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The Alteration of Tyrosine Phosphatase Gamma, Ptpg, and its Effect on Hematopoietic Differentiation
Katelynn Johnson and Amy Yanega, Franklin and Marshall College

The formation of blood islands, which includes formation of blood cells and vessels in early embryos, hematopoietic differentiation, generally occurs around the third day of development. During gastrulation blood arises from the ventral mesoderm. Tyrosine phosphates are found early in hematopoietic tissue formation, which suggests their involvement in primary formation and development of blood islands. In this experiment we have blocked the expression of tyrosine phosphatase gamma (Ptp
g) which is a member of the Tyrosine phosphate receptor group with the hopes of blocking the signaling pathway needed for the formation and development of the hematopoietic tissues. Two-day-old embryos were isolated and the expression of Ptpgwas blocked using antisense technology. The embryos were placed in an antisense solution which was made up of a liquid medium and containing either the an oligonucleotide that binds to the Ptpg gene and blocks its expression, the experimental solution, or the control solution, an oligonucleotide made up of a scrambled DNA sequence and therefore unable to bind Ptpg. After the embryos were exposed they remained untouched in an incubator for a few days. Finally when they were removed we discovered that when the expression of tyrosine phosphate gamma was blocked there was a significant decrease in blood cell and blood vessel formation. This finding supported our initial belief that tyrosine phosphate gamma (Ptpg) is an important player in blood cell and vessel formation.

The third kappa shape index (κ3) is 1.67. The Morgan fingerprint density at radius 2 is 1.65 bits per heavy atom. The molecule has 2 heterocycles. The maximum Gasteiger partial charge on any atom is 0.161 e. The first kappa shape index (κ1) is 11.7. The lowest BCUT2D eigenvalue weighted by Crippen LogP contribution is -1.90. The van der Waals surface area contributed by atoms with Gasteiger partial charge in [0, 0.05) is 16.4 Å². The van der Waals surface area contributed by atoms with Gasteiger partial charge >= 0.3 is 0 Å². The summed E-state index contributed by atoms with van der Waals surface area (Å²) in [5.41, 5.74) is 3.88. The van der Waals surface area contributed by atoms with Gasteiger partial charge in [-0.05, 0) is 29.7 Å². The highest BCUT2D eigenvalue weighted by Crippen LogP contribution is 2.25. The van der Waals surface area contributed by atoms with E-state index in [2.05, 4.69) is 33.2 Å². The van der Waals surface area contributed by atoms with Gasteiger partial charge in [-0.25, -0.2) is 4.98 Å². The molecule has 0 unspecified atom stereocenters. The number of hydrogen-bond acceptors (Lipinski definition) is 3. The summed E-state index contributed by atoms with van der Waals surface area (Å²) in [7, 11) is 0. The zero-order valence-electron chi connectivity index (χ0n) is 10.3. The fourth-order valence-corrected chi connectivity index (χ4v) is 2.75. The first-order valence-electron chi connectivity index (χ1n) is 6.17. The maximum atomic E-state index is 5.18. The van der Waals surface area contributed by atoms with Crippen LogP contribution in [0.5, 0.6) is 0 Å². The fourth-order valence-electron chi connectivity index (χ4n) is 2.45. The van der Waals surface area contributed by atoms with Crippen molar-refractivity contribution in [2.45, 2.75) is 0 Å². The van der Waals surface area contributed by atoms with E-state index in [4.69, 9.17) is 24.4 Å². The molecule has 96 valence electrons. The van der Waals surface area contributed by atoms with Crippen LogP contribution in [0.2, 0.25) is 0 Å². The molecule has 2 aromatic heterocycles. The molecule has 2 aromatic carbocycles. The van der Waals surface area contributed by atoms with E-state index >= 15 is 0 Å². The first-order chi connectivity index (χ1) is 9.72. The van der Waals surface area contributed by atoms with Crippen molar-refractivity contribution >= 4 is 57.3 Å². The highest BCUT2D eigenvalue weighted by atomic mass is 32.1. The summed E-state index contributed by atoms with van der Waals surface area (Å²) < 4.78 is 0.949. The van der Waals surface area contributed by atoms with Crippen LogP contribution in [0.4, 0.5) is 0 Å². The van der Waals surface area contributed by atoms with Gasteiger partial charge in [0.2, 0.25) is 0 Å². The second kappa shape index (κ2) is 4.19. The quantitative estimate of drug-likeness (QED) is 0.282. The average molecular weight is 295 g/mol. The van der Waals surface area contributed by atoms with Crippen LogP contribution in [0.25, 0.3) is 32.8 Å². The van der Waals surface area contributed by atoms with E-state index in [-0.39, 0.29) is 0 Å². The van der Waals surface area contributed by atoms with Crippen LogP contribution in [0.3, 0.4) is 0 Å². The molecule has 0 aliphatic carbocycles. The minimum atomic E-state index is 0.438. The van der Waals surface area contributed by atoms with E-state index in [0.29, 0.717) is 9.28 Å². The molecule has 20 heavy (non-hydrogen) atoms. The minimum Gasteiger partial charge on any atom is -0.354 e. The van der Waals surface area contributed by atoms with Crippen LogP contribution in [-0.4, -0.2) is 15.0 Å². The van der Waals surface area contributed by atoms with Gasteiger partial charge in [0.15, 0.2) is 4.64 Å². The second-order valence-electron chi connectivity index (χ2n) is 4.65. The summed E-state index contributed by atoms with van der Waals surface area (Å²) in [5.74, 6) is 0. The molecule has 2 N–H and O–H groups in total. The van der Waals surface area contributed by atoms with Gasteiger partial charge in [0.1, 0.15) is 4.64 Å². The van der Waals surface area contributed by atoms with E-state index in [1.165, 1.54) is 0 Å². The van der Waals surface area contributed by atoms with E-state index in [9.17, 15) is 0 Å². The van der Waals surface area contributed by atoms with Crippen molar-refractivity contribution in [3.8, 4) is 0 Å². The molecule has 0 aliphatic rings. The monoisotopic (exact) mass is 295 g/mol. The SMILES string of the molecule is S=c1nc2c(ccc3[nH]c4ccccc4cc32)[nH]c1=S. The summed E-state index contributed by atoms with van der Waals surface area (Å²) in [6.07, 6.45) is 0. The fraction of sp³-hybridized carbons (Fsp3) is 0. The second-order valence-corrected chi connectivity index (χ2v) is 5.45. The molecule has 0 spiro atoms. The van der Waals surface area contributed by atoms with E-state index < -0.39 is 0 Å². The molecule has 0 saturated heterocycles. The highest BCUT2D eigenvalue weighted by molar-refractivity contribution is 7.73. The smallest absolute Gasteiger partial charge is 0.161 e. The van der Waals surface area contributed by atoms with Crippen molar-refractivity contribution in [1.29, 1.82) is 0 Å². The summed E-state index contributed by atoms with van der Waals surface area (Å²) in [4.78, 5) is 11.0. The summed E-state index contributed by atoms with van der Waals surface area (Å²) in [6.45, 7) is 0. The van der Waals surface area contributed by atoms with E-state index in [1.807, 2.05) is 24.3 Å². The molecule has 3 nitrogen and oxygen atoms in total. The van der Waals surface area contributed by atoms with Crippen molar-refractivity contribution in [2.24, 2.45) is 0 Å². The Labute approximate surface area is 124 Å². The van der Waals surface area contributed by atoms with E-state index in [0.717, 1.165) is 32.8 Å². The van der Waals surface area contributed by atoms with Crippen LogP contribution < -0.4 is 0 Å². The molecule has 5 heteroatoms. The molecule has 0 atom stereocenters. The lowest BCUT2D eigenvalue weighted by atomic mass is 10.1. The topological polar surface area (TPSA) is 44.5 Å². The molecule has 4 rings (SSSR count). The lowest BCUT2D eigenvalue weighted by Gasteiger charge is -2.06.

©Cebra-Thomas, 2001

Last Modified: 1 May 2001

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